Home News Local News Tatto fades, but marriage thrives
Tatto fades, but marriage thrives
By BRENNA KNOWLES
Of the Baker City Herald
Wayne and Ardis Rogers still laugh when they recall their first date.
One summer Saturday night in 1930 they went to a carnival in Boise.
Wayne decided to get a tattoo.
"It ruined the night," Ardis said.
"It hurt so bad we had to call off our date and go home," Wayne added.
The pain is gone, and the tattoo on his upper forearm of a heart surrounded by holding hands is faded but still visible.
But, one bad date didn't deter Wayne and Ardis. The couple celebrates 70 years of marriage this Saturday.
They met in 1930 in a town called Barber, a place Wayne describes as an old mill town close to Boise. Wayne's sister moved next to Ardis's mother. "That's how we got acquainted," Ardis said. "We were always together from then on."
Wayne said he was working on a ranch in Nampa for $1 a day and only had Saturday afternoons off from work.
Wayne and Ardis spent their Saturday nights together. Sometimes they would go to the Granada theater in Boise. Wayne said they could have a hamburger and root beer for 15 cents. "That was a big date," Ardis said.
Wayne said he and Ardis never dated anyone else after they met each other, and he knew he was in love after going out on eight or ten dates with Ardis.
Ardis said marriage was a mutual decision between her and Wayne. "We just decided we were getting married and went to see if my mom and dad approved. They thought it was OK."
Wayne said he remembers feeling happy when Ardis's dad told him he didn't know of anybody who he'd rather have his daughter marry.
Then they went to see how Wayne's mother felt. She approved, and so did Wayne's father, who they had to track down at the sawmill in Barber where he was working as a night watchman.
On June 29, 1932, Wayne, Ardis and their wedding party (Ardis's mother and sister) drove from Barber to Vale. Wayne and Ardis were married in the Vale Methodist church. He was 18 and she was 17. Wayne said the wedding cost $12, $5 to the preacher, $5 for the marriage license and $2 for a blood test. "Nobody had big weddings then," Ardis said.
Wayne said he remembers having a twenty dollar bill on the day of his wedding. "And I even lost it." He had a new suit and didn't own a billfold so he put the money in the watch pocket which hadn't been sewn. The money fell out in the courthouse and was later found by Ardis and the wedding party.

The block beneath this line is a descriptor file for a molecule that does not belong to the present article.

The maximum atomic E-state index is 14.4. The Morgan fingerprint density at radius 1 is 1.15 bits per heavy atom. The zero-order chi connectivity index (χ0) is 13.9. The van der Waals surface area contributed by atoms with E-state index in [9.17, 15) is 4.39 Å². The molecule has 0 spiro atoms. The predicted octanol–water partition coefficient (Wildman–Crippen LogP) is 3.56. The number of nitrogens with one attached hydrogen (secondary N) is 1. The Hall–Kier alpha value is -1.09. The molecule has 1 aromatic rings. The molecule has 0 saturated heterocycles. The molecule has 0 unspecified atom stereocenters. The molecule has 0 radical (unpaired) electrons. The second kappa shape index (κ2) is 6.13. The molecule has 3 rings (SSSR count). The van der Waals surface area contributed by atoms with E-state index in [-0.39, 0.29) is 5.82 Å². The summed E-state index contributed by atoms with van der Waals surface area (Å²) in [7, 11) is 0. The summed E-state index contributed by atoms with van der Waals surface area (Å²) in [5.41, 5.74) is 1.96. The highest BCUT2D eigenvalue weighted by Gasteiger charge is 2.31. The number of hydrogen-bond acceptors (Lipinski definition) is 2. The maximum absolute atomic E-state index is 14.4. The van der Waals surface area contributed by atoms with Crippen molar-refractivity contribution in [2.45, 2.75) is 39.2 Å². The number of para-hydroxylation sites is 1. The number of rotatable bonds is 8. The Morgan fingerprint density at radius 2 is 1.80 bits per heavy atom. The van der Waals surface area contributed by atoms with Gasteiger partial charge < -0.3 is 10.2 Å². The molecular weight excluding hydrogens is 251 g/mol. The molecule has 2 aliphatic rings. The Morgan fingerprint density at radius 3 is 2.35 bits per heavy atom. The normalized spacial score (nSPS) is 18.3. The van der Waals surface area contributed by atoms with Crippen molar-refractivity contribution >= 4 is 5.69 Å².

"I thought I was going to have to ask to borrow money from her family to pay for the wedding," Wayne said.
The Rogers did not have a reception. Wayne said they went home and members of the Barber community came to visit. Wayne went to work the next day.
For their honeymoon the Rogers went fishing with their family for a day and night in the mountains near Boise. "People now would laugh but we had fun and it didn't bother us," Ardis said. "That was during the depression and nobody had any money," Wayne added.
Wayne said in 1935 he and Ardis "took a ranch out of the sage brush" in Vale.
The couple stayed in Vale for 27 years before moving to Sumpter for 23 years. For six of those years Wayne said they ran a store called the Sumpter Supply. When they felt the snow got too deep during Sumpter winters, the Rogers moved to Baker City where they have lived for 17 years. "We love it in Baker," Ardis said.
Wayne and Ardis have three children Hazel Hansen, Lloyd Rogers, Keith Rogers and too many grandchildren, great grandchildren and great great grandchildren to count.
After 70 years, Wayne has developed a philosophy on how to maintain a marriage. "First you have to love one another, then trust one another. If you have any differences you have to sit down and talk them out. Give 100 percent and take 100 percent and never turn your back on God or all is lost."
Ardis said spending 70 years with Wayne "was natural, we didn't think we were doing anything special. We never thought of fighting, we were just working together to raise the youngsters." Ardis said her parents and Wayne's parents were essential to the success of their relationship.
Wayne said his advice for young couples is to not spend more than they earn. He said couples "these days have too many credit cards and they don't realize they have to be paid off and they argue over it."
Wayne and Ardis still go on dates. They like to visit relatives in Baker City and take country drives on Pocahontas road. "We like to watch the crops grow and see the calves and lambs jump up and down," Wayne said.
Settler's Park is planning a celebration for the Rogers' anniversary. Hazel Hansen of Baker City is also planning a family celebration for her mother and father.
Maybe there is something more permanent and lasting than a tattoo.